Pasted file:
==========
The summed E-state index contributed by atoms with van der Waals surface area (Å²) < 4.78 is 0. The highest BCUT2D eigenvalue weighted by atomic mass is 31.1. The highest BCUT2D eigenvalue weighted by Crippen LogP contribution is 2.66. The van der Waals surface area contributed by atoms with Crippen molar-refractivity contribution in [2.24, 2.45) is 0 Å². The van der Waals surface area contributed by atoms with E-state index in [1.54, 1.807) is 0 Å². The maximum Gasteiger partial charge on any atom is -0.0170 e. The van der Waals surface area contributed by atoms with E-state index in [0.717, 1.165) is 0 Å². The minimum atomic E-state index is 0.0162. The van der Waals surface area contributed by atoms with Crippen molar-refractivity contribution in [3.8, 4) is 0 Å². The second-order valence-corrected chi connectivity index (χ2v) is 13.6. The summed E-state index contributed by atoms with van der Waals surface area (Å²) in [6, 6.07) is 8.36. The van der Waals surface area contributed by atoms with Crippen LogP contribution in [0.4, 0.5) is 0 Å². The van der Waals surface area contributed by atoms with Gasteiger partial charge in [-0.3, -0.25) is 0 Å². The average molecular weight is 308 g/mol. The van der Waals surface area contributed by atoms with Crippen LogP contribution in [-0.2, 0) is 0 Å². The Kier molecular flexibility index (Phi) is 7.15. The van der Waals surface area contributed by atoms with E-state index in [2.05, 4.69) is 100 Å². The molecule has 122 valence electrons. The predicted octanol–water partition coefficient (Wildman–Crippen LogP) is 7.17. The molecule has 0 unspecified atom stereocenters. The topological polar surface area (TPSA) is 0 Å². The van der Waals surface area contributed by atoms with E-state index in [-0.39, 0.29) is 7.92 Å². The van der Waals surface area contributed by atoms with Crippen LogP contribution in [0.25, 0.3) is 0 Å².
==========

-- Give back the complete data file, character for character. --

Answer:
The summed E-state index contributed by atoms with van der Waals surface area (Å²) < 4.78 is 0. The highest BCUT2D eigenvalue weighted by atomic mass is 31.1. The highest BCUT2D eigenvalue weighted by Crippen LogP contribution is 2.66. The van der Waals surface area contributed by atoms with Crippen molar-refractivity contribution in [2.24, 2.45) is 0 Å². The van der Waals surface area contributed by atoms with E-state index in [1.54, 1.807) is 0 Å². The maximum Gasteiger partial charge on any atom is -0.0170 e. The van der Waals surface area contributed by atoms with E-state index in [0.717, 1.165) is 0 Å². The minimum atomic E-state index is 0.0162. The van der Waals surface area contributed by atoms with Crippen molar-refractivity contribution in [3.8, 4) is 0 Å². The second-order valence-corrected chi connectivity index (χ2v) is 13.6. The summed E-state index contributed by atoms with van der Waals surface area (Å²) in [6, 6.07) is 8.36. The van der Waals surface area contributed by atoms with Crippen LogP contribution in [0.4, 0.5) is 0 Å². The van der Waals surface area contributed by atoms with Gasteiger partial charge in [-0.3, -0.25) is 0 Å². The average molecular weight is 308 g/mol. The van der Waals surface area contributed by atoms with Crippen LogP contribution in [-0.2, 0) is 0 Å². The Kier molecular flexibility index (Phi) is 7.15. The van der Waals surface area contributed by atoms with E-state index in [2.05, 4.69) is 100 Å². The molecule has 122 valence electrons. The predicted octanol–water partition coefficient (Wildman–Crippen LogP) is 7.17. The molecule has 0 unspecified atom stereocenters. The topological polar surface area (TPSA) is 0 Å². The van der Waals surface area contributed by atoms with E-state index in [-0.39, 0.29) is 7.92 Å². The van der Waals surface area contributed by atoms with Crippen LogP contribution in [0.25, 0.3) is 0 Å².